It’s Getting Cloudy Out There
Small and mid-sized companies have embraced cloud computing for several reasons, including cost, flexibility, and the desire to define operational technology as a minor – if any – part of their core competency.
Even some larger companies have taken the plunge (or jumped into the ether) usually in pieces – a little SaaS here, a little HaaS there. One of the major strengths of cloud computing is the freedom it provides companies to think strategically about how they want to leverage technology. Instead of worrying about network latency and server maintenance, companies can focus on innovation, sales and marketing, among other revenue generating activities.
Picking from a menu is easier than creating one. Scalability is often just a phone call, text message or email away. The freedom from software maintenance, denial of service attacks, viruses and other operational headaches is a byproduct of cloud computing. Ultimately, cloud computing can save companies 20% – 25% depending, again, on the nature of the infrastructure, the number of users and the number of applications put to work. Time to plug into the cloud to see what it can do for you.
OK, so times are tough – and, candidly, they will get worse. Technology spending will fall dramatically in 2009 and maybe even 2010 and 2011. This is not a “normal” recession. We have been mismanaged by an army of greedy bastards who came close to ruining our economy. Sadly, this not only includes those who packaged and re-packaged (and re-packaged) sub-prime mortgages, but also the politicians who ignored the problems as they accepted money from any number of contributors interested in their re-election. It also includes the bastards on Wall Street who raped and pillaged the economy before and after the bailout. What a country.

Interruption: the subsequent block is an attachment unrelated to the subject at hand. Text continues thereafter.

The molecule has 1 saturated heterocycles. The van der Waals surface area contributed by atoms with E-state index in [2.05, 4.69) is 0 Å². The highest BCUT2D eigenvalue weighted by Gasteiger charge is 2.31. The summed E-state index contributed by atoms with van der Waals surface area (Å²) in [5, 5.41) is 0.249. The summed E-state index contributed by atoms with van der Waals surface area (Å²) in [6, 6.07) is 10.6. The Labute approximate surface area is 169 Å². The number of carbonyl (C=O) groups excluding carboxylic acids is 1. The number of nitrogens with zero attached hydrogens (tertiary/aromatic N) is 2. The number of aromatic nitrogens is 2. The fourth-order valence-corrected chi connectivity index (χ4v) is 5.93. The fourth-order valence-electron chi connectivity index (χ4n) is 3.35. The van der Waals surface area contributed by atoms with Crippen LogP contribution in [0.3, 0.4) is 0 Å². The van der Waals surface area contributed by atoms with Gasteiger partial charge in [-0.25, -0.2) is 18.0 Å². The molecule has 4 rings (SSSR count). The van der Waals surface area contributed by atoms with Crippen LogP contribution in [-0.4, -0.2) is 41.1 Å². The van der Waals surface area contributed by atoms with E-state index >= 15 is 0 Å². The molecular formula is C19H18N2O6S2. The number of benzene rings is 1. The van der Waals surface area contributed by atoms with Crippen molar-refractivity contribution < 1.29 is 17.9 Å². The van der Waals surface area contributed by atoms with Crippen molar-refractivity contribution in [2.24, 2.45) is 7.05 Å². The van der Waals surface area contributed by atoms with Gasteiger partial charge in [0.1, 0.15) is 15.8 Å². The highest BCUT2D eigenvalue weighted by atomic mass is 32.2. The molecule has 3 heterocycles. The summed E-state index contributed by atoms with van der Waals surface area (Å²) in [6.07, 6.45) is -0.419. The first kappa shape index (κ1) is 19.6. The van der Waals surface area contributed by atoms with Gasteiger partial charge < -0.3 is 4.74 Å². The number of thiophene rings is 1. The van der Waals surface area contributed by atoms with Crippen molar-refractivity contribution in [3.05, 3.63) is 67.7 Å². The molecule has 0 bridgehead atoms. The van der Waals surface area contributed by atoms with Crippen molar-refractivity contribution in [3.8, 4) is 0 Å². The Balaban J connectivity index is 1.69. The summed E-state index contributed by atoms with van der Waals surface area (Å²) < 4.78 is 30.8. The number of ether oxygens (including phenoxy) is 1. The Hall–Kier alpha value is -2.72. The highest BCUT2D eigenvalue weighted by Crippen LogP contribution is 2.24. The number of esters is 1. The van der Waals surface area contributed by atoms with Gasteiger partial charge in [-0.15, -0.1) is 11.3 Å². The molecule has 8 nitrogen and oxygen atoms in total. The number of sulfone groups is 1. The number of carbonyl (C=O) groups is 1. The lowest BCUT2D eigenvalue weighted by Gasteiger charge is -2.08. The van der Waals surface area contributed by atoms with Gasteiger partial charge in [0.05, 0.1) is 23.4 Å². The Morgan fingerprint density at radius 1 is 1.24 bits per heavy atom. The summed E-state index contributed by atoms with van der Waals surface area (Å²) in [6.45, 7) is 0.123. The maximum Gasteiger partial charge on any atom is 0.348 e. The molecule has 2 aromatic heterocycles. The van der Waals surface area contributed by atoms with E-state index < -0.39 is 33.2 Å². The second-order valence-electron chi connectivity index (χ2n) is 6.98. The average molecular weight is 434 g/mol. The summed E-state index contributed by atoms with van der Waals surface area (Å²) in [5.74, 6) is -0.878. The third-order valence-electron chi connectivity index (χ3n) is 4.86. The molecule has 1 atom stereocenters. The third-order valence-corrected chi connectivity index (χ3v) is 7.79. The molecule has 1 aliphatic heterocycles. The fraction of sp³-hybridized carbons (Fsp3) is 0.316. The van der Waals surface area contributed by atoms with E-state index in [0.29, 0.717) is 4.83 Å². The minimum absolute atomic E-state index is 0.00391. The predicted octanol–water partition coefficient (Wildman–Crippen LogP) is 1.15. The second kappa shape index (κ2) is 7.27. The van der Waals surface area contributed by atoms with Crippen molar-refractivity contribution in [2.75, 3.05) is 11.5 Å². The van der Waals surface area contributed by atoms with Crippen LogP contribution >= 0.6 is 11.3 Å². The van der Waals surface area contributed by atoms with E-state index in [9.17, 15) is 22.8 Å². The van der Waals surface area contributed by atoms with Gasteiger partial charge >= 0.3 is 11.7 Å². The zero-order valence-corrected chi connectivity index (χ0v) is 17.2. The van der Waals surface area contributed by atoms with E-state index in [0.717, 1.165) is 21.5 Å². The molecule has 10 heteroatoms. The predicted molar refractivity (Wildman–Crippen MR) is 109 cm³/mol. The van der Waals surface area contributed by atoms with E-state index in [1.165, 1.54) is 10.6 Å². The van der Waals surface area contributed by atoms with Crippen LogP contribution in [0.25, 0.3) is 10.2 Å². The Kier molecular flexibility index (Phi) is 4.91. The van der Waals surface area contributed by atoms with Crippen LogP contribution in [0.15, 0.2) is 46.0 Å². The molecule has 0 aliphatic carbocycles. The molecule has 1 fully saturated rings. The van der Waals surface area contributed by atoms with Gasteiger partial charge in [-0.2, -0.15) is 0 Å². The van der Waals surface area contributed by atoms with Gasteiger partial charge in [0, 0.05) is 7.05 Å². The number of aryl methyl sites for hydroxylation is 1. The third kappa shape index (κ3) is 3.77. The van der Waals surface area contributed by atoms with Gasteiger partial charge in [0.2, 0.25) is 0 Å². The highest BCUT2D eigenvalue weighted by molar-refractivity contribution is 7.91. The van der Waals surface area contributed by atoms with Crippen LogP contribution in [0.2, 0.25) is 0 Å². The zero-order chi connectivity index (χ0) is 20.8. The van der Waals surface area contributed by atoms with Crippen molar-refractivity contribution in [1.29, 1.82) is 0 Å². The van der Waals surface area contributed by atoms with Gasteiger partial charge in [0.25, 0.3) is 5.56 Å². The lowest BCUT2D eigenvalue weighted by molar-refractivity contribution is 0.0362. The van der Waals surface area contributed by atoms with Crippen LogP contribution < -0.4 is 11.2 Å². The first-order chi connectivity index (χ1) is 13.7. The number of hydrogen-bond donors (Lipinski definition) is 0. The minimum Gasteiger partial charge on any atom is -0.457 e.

The decrease in technology budgets is one of the many, many outcomes of all this accountability-free incompetence, greed, arrogance, and fraud that describes the recent past. Our industry will suffer for years because of what these bastards did and failed to do. Thank God that the dependency on technology has never been greater – so great, in fact, that no one can walk away from their technology infrastructures and applications and stay in business.
The challenge now is to make the right tough decisions in the right way, decisions that have two sides. The first side is about managing through this unprecedented crisis; the second side is about prospering when it finally ends. Technology trends can help with both sides of the equation. New delivery models, for example, can help us save money today and improve our efficiencies tomorrow.
Ending on an optimistic note, I’ve never seen technology trends able to simultaneously save money and make money in the short-term and longer-term. I’ve also seldom seem so much willingness to make tough decisions, though this may have something to do with how many houses are on fire.
Be careful out there.
Steve Andriole is the Thomas G. Labrecque Professor of Business at Villanova University where he conducts applied research in business ﬂ‡ technology convergence. He is also the co-founder of The Acentio Group, a new economy consortium that focuses on optimizing investments in information technology. He is formerly the Senior Vice President & Chief Technology Officer of Safeguard Scientifics, Inc. and the Chief Technology Officer and Senior Vice President for Technology Strategy at CIGNA Corporation. His career began at the Defense Advanced Research Projects Agency where he was the Director of Cybernetics Technology. He can be reached at firstname.lastname@example.org.